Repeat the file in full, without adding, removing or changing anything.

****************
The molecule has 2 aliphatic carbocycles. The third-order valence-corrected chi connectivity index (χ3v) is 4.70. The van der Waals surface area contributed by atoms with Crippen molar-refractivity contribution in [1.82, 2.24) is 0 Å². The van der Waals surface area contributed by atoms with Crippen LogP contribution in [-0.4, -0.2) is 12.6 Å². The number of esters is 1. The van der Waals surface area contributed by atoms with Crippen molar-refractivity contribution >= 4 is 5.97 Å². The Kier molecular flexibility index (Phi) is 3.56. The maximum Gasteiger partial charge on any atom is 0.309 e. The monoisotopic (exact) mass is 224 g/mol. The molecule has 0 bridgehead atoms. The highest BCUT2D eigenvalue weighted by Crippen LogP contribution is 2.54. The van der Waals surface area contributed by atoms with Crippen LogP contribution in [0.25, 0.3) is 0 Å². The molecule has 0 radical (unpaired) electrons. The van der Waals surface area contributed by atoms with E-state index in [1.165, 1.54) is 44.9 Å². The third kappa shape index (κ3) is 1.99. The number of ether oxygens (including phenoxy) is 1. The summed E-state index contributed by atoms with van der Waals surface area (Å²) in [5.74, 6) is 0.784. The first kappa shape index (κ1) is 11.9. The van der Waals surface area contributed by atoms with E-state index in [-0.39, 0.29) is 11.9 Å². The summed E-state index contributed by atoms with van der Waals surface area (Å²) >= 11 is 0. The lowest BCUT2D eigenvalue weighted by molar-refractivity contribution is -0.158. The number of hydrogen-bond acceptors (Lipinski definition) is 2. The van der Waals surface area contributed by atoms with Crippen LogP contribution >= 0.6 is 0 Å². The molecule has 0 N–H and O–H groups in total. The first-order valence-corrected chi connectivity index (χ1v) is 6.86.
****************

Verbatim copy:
The molecule has 2 aliphatic carbocycles. The third-order valence-corrected chi connectivity index (χ3v) is 4.70. The van der Waals surface area contributed by atoms with Crippen molar-refractivity contribution in [1.82, 2.24) is 0 Å². The van der Waals surface area contributed by atoms with Crippen LogP contribution in [-0.4, -0.2) is 12.6 Å². The number of esters is 1. The van der Waals surface area contributed by atoms with Crippen molar-refractivity contribution >= 4 is 5.97 Å². The Kier molecular flexibility index (Phi) is 3.56. The maximum Gasteiger partial charge on any atom is 0.309 e. The monoisotopic (exact) mass is 224 g/mol. The molecule has 0 bridgehead atoms. The highest BCUT2D eigenvalue weighted by Crippen LogP contribution is 2.54. The van der Waals surface area contributed by atoms with Crippen LogP contribution in [0.25, 0.3) is 0 Å². The molecule has 0 radical (unpaired) electrons. The van der Waals surface area contributed by atoms with E-state index in [1.165, 1.54) is 44.9 Å². The third kappa shape index (κ3) is 1.99. The number of ether oxygens (including phenoxy) is 1. The summed E-state index contributed by atoms with van der Waals surface area (Å²) in [5.74, 6) is 0.784. The first kappa shape index (κ1) is 11.9. The van der Waals surface area contributed by atoms with E-state index in [-0.39, 0.29) is 11.9 Å². The summed E-state index contributed by atoms with van der Waals surface area (Å²) >= 11 is 0. The lowest BCUT2D eigenvalue weighted by molar-refractivity contribution is -0.158. The number of hydrogen-bond acceptors (Lipinski definition) is 2. The van der Waals surface area contributed by atoms with Crippen LogP contribution >= 0.6 is 0 Å². The molecule has 0 N–H and O–H groups in total. The first-order valence-corrected chi connectivity index (χ1v) is 6.86.